It turns out Amazon had some time ago acquired Audible. In the interim they had developed this Whispersynch for Voice integration. It seemed interesting enough I took them up on their offer. I was also encouraged by a suggestion from a colleague who had very enthusiastically spoken of how he leverages audio books during his commutes across Minneapolis. He said he is “reading” several additional business books per month during his commutes as a result of audio books. Another interesting twist is that the Audible app allows one to listen to the books both slower and faster than normal speed. With some practice and focus I could listen to the books at 1.5 times the normal speed allowing me to cover more ground in less time. This would not be appropriate for books with “denser” content but it was fine for this one.

What was my experience? It did allow me to complete the book this week. Between my early morning eBook reading prior to coming to work and my audio “reading” during commutes between Preston and Decorah (about 35 minutes) I completed the book. My old Echo commuter car came with an aftermarket radio/CD player that also has a cord to plug into my iPhone’s headphone jack so I can “play” the audio book through the car sound system.  Apple also impressed me. When other sounds needed to come through such as the ring for an incoming call or the sound associated with an incoming text or upcoming calendar entry it quieted the audio book track, lowered the overall sound, produced the event related sounds and then returned the volume on the audio track.

The synchronization technology was fair. I tend to jump around when reading checking out references, reading the on-line articles references, using the imbedded dictionary, moving through the index to various sections of the book that deal with a topic of interest and, of course, making notes as I read on ideas, alternative points of view, reactions, etc. I think it was difficult for the Wispersynch function to tell to where I wanted to synch as I moved from the eBook on my Kindle to the audio book on my iPhone. It tried each time I moved between reading and listening but occasionally I needed to navigate to where I recalled I had last been.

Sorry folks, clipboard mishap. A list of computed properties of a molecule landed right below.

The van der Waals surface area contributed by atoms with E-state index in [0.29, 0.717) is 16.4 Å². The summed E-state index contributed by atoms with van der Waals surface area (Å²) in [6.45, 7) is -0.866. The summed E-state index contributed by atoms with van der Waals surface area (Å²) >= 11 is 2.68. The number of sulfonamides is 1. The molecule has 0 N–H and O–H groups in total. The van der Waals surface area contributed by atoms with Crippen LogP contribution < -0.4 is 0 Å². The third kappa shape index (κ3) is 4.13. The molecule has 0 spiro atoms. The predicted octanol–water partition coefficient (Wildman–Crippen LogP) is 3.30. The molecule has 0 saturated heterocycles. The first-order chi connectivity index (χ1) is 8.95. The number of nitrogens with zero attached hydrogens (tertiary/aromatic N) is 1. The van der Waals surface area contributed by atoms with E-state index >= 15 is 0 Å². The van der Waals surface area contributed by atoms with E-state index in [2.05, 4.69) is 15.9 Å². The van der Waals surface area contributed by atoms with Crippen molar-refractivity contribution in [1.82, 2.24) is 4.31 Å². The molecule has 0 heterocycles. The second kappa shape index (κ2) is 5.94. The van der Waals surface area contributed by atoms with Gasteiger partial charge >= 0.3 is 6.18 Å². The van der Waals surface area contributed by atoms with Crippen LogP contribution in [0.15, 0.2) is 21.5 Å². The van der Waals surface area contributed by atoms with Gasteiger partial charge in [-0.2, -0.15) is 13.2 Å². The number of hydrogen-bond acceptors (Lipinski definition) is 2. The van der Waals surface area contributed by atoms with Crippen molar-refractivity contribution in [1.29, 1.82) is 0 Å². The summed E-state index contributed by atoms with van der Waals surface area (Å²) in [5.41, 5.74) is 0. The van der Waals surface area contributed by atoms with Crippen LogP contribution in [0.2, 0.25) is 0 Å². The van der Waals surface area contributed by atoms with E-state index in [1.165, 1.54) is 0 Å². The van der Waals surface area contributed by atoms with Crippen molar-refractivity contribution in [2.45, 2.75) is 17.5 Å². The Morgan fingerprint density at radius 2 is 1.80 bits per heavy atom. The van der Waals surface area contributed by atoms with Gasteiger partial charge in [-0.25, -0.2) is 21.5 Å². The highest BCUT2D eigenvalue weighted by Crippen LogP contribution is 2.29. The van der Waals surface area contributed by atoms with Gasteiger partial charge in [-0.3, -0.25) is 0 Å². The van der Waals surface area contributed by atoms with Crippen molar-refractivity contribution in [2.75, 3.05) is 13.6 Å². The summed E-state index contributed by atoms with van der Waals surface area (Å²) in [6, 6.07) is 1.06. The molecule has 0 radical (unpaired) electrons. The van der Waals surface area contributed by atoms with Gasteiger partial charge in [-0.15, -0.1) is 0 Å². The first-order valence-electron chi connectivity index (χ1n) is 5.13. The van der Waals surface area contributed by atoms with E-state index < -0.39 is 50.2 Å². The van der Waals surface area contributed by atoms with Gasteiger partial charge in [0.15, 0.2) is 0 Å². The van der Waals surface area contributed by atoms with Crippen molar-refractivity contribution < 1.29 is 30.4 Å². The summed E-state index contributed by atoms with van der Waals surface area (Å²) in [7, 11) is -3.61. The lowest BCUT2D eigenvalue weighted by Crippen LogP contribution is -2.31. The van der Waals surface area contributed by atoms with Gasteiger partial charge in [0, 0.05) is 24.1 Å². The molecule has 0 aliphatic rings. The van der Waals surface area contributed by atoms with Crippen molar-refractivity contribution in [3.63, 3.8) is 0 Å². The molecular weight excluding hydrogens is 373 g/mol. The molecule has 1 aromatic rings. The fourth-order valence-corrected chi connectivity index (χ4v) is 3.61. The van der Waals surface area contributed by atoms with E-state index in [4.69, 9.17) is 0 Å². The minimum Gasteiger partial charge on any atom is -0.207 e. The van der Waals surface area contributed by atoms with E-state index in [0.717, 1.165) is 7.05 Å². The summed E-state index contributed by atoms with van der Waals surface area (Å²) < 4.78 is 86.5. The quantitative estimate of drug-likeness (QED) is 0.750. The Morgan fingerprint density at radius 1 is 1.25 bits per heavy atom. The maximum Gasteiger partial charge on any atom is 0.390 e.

Experimenting will continue and Amazon will extract a few more dollars from me in trade for the value the “bundle” of eBook and audiobook that allows me to leverage my commute for “reading.”  Of course there is a tradeoff. I thoroughly enjoy and leverage the commutes for thinking and reflecting.  I am not able to do both and when my mind goes to thinking and reflecting I find myself reaching for the iPhone to hit the “go back 30 seconds” to resynchronize my brain to the book. There is nothing Whispersynch for Voice can do about that!

Suggested Reading/Viewing/Listening:

Out of our Minds – Learning to be Creative by Sir Ken Robinson

Coconut by Kopano Matlwa


[email protected]

LIS Blog Highlights from the Week

The following articles are sampled from those available on the LIS Blog:

Notes from LIS Council

LIS Council is the leadership team within LIS.

Upcoming LIS Events   

Click on the event below for specific information and for a link to register. More information on training and development events is available.

October 2013

November 2013

December 2013

Training and instruction is provided to the Luther Community through Faculty Development Sessions, Library Instruction Sessions, Product Demonstrations, Skills Training, Workshops, 1-on-1 Sessions, and Online Materials. To schedule a session, contact the LIS Technology Help Desk at x1000 or enter your request online at

This Week in LIS is published most Fridays by Paul Mattson, Executive Director of LIS at Luther College in Decorah, Iowa.

Content is made available under Creative Commons license.